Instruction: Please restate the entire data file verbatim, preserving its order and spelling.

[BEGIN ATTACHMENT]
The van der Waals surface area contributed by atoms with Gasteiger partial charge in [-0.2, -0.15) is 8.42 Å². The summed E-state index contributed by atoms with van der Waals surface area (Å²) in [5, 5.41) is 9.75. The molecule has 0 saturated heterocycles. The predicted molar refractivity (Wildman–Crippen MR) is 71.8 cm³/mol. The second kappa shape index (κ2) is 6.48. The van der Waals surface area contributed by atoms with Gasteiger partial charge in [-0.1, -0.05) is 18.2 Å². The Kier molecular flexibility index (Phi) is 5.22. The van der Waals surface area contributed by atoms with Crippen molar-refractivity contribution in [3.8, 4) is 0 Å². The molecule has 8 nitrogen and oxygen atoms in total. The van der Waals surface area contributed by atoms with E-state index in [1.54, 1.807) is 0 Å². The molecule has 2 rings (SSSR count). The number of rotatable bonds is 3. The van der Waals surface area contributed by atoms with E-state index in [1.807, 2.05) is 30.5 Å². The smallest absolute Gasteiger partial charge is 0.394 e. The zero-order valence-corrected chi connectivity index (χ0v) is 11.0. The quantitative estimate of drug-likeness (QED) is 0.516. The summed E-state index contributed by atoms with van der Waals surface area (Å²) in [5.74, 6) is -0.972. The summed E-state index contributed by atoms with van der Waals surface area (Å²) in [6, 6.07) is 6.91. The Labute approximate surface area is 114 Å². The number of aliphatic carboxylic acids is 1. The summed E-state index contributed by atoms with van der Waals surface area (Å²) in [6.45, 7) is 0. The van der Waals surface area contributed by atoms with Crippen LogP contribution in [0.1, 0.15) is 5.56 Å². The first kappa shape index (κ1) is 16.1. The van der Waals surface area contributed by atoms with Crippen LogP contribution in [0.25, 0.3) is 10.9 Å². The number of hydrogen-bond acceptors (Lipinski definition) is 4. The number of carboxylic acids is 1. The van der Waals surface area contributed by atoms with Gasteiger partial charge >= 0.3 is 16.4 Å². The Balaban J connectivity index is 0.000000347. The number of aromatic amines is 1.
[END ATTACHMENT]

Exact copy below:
The van der Waals surface area contributed by atoms with Gasteiger partial charge in [-0.2, -0.15) is 8.42 Å². The summed E-state index contributed by atoms with van der Waals surface area (Å²) in [5, 5.41) is 9.75. The molecule has 0 saturated heterocycles. The predicted molar refractivity (Wildman–Crippen MR) is 71.8 cm³/mol. The second kappa shape index (κ2) is 6.48. The van der Waals surface area contributed by atoms with Gasteiger partial charge in [-0.1, -0.05) is 18.2 Å². The Kier molecular flexibility index (Phi) is 5.22. The van der Waals surface area contributed by atoms with Crippen molar-refractivity contribution in [3.8, 4) is 0 Å². The molecule has 8 nitrogen and oxygen atoms in total. The van der Waals surface area contributed by atoms with E-state index in [1.54, 1.807) is 0 Å². The molecule has 2 rings (SSSR count). The number of rotatable bonds is 3. The van der Waals surface area contributed by atoms with E-state index in [1.807, 2.05) is 30.5 Å². The smallest absolute Gasteiger partial charge is 0.394 e. The zero-order valence-corrected chi connectivity index (χ0v) is 11.0. The quantitative estimate of drug-likeness (QED) is 0.516. The summed E-state index contributed by atoms with van der Waals surface area (Å²) in [5.74, 6) is -0.972. The summed E-state index contributed by atoms with van der Waals surface area (Å²) in [6, 6.07) is 6.91. The Labute approximate surface area is 114 Å². The number of aliphatic carboxylic acids is 1. The summed E-state index contributed by atoms with van der Waals surface area (Å²) in [6.45, 7) is 0. The van der Waals surface area contributed by atoms with Crippen LogP contribution in [0.1, 0.15) is 5.56 Å². The first kappa shape index (κ1) is 16.1. The van der Waals surface area contributed by atoms with Crippen LogP contribution in [0.25, 0.3) is 10.9 Å². The number of hydrogen-bond acceptors (Lipinski definition) is 4. The number of carboxylic acids is 1. The van der Waals surface area contributed by atoms with Gasteiger partial charge >= 0.3 is 16.4 Å². The Balaban J connectivity index is 0.000000347. The number of aromatic amines is 1.